Complete Checklist for Moving Your Parents Into Assisted Living
Paul Williamson – October 21, 2019
Paul Williamson – October 21, 2019
So it’s time for Mom and Dad to move into assisted living…and the to-do list can start to look intimidating.
Your parents may have a whole house full of stuff to get rid of, including cherished belongings they don’t want to part with. The house may be in desperate need of repairs before it will sell. Your mom or dad may feel ambivalent about the whole idea of moving into assisted living, switching well-loved routines for new, unknown ones. That’s completely normal.
We’ve seen every mistake in the book, and we’re here to help you avoid them. Here is True Legacy Homes’ Ultimate Assisted Living Checklist:
1. Define Expectations
2. Review Finances
3. Identify Most Cherished Possessions
4. Select the Next Residence
5. Arrange for the Disposal of Possessions
6. Sale of the House vs. Disposal
7. Pack Least-Used Rooms
8. Attend Events at Next Residence
9. Create a Moving Schedule
10. Assemble a Moving Day Box
11. Unpack and Organize the New Home
12. Review the New Home with Parents
1. Define Expectations
As any competitive rower will tell you, the ride is only smooth when everyone pulls in the same direction. Take the time to define expectations and get everyone on the same page—you, your parents, every helper, everyone whom the move touches. Defining expectations could entail the following sub-steps:
For every item further down the assisted living checklist—from checking finances, to shopping facilities, to arranging the move—agree on a date by which it will be done.
PRO TIP: The more lead time you give yourself, the better. Don’t try to skin this whole cat in one week! Successful moves to assisted living spread out over weeks or even months.
Figure out which items on the checklist will be your responsibility, which tasks your parents can take on themselves, which tasks other friends or loved ones can help with. Consider time and job constraints, physical ability, cognitive capacity, and the assignee’s talent for the task.
Many tasks on the checklist could benefit from a professional touch. You may be busy; some tasks may be unsafe for a senior citizen to attempt. Consider which tasks you might hire out, including appraisals, movers, REALTORs®, and estate sale liquidators.
A move to assisted living means expenses and a change in your parents’ overall financial picture. This is a perfect time for a check-in with Mom and Dad’s money situation. This can determine what the next steps should be, including what assisted living community to select or your budget for hiring movers.
Things to look at include:
If your parents own their house, figure out how much equity they have. Check the payoff balance on any existing mortgages or home equity lines of credit. Estimate the value of the house. You can start with aggregated estimates like Zillow’s “Zestimate” or the county appraiser’s assessment. A professional appraisal or REALTOR® comparative market analysis (CMA) can give you a more accurate picture. You can do your own CMA by checking the “sold” listings on Zillow.com or Trulia.com.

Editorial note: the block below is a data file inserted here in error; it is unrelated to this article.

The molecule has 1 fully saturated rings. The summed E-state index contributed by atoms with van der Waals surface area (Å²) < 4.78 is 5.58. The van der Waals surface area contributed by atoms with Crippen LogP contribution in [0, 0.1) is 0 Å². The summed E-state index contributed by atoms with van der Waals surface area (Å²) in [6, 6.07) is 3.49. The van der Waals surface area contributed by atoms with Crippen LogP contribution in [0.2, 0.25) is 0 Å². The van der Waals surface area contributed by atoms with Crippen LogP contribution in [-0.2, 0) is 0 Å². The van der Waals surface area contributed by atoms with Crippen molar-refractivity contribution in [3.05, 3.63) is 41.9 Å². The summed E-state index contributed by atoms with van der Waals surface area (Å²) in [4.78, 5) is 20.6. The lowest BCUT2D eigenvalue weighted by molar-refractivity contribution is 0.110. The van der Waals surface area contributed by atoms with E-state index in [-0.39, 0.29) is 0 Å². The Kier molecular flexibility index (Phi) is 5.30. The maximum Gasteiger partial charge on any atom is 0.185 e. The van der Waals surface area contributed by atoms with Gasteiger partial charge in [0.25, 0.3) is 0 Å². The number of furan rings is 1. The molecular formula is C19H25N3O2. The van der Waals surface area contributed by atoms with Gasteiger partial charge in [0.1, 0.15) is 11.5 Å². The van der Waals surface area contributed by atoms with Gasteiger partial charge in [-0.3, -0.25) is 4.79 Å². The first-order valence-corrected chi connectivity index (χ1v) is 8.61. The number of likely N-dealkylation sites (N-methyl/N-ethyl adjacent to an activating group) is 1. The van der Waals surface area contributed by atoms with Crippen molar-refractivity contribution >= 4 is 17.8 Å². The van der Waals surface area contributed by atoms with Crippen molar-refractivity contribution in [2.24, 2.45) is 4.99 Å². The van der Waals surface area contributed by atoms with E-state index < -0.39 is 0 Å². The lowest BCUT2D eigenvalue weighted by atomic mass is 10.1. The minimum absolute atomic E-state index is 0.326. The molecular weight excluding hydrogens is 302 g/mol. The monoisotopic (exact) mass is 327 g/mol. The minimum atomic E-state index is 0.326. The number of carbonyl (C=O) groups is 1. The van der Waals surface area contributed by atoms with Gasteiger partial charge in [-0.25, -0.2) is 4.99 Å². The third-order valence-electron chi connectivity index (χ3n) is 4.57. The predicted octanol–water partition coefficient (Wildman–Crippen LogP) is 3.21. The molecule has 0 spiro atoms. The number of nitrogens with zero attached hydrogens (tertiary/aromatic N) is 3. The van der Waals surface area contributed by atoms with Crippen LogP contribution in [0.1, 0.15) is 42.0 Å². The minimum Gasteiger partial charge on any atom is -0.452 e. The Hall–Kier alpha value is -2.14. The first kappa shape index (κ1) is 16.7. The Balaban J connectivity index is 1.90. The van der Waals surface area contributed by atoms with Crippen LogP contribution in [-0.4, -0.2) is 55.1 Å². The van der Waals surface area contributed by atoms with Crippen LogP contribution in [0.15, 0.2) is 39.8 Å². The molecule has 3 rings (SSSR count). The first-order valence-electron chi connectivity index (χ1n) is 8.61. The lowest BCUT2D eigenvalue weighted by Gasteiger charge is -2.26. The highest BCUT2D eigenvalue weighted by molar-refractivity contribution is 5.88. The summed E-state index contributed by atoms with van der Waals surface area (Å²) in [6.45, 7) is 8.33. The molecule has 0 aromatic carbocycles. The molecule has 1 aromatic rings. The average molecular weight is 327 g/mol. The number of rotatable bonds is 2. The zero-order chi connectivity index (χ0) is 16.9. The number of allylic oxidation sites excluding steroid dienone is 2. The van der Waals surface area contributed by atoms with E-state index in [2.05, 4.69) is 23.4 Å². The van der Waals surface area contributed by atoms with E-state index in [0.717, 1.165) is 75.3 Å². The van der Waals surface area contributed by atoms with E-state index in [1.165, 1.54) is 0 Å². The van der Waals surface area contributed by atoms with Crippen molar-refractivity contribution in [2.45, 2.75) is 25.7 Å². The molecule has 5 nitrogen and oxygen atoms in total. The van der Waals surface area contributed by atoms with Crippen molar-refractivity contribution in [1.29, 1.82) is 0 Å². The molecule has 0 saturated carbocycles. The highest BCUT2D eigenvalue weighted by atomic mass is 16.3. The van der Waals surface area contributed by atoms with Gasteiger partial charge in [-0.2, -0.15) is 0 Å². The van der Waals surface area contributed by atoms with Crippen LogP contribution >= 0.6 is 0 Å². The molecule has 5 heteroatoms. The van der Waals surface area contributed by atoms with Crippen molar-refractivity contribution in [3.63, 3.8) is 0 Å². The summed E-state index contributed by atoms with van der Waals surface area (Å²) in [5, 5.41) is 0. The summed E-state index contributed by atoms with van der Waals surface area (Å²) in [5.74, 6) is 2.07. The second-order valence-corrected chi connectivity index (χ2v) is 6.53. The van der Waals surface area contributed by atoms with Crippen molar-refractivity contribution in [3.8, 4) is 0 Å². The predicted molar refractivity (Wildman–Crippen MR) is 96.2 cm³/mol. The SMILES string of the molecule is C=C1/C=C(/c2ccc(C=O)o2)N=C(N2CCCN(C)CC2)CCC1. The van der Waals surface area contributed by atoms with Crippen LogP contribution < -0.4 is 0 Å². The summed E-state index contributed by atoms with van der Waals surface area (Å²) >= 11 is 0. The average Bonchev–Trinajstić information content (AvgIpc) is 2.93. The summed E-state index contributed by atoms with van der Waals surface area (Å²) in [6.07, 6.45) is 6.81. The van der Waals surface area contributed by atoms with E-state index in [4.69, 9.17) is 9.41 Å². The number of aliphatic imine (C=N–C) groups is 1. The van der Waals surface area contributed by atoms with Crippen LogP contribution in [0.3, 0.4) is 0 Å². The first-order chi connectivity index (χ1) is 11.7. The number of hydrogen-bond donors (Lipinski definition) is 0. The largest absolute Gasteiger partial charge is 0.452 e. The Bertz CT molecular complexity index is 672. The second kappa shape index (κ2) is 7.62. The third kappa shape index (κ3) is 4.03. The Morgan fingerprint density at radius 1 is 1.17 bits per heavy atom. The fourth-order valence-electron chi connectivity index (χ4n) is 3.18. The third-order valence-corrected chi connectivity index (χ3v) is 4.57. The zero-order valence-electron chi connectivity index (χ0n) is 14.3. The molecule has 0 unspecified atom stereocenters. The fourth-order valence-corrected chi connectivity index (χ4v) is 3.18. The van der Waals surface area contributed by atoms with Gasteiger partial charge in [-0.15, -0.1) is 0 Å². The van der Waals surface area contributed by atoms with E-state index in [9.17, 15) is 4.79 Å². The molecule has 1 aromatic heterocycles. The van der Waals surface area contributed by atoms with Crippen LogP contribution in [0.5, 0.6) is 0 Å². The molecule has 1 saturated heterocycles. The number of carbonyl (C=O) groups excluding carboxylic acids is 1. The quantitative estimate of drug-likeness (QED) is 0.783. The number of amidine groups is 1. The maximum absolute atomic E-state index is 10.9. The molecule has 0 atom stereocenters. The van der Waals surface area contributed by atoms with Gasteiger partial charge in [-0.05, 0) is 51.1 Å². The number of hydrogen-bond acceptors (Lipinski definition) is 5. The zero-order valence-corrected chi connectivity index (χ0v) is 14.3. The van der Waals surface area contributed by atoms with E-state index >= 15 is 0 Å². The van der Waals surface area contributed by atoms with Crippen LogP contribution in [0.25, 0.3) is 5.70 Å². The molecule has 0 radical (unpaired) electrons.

PRO TIP: If the house is in the coverage zone of the real estate website Redfin.com, it has the most accurate, up-to-the-minute data of recent home sales for your CMA.
What do your parents own that retains value? Consider electronics, artwork, antiques, collections like silver or china or comic books, anything that could interest a niche buyer. Check the value of any automobiles, motorcycles, or boats your parents might on on kbb.com or edmunds.com.
“Assets” are anything of value that might put money into your parents’ pockets. These might include real estate investments, stock portfolios, or other business holdings.
“Liabilities” are anything that takes money out of their pockets. These include balances due on credit cards, insurance premiums, car loans, business loans, business expenses, judgments against them, alimony or child support, and any other payables.
While an “asset” looks at the value of a business or investment, “income streams” are how much money your parents actually pocket from their assets or other sources. This could include wages, pensions, investment dividends, income from rental property, business income, annuities, judgments in their favor, and entitlements like Social Security.
Most seniors must downsize significantly to adjust to smaller assisted living quarters. This can be an emotional process, asking your parents to let go of furnishings, decorations, and keepsakes that make them feel “at home.” The true treasures should absolutely come with them, but not everything will fit. Get organized for a compassionate assessment of the emotions your parents have invested in their belongings.
Make a list of everything in the house—not just where it is, but where to find it. Take pictures if possible to store with the descriptions. This will not only help your parents along in the decision process, but help other family members decide what they might want to keep in the family and help the estate sale liquidator or appraiser work efficiently if you decide to hire out these tasks.
Go through your inventory and rank items from 1-3, or 1-10, with 1 being “must take with us” and 10 being “definitely get rid of.”
If your parents’ next residence allows them to bring furnishings, you will need to know if your parents’ keepers can fit the available space. Note the furniture dimensions in your inventory.
Helping your parents pick their next home is as important, if not more important, than gracefully disposing of the old home. Some suggestions to help you along in the process: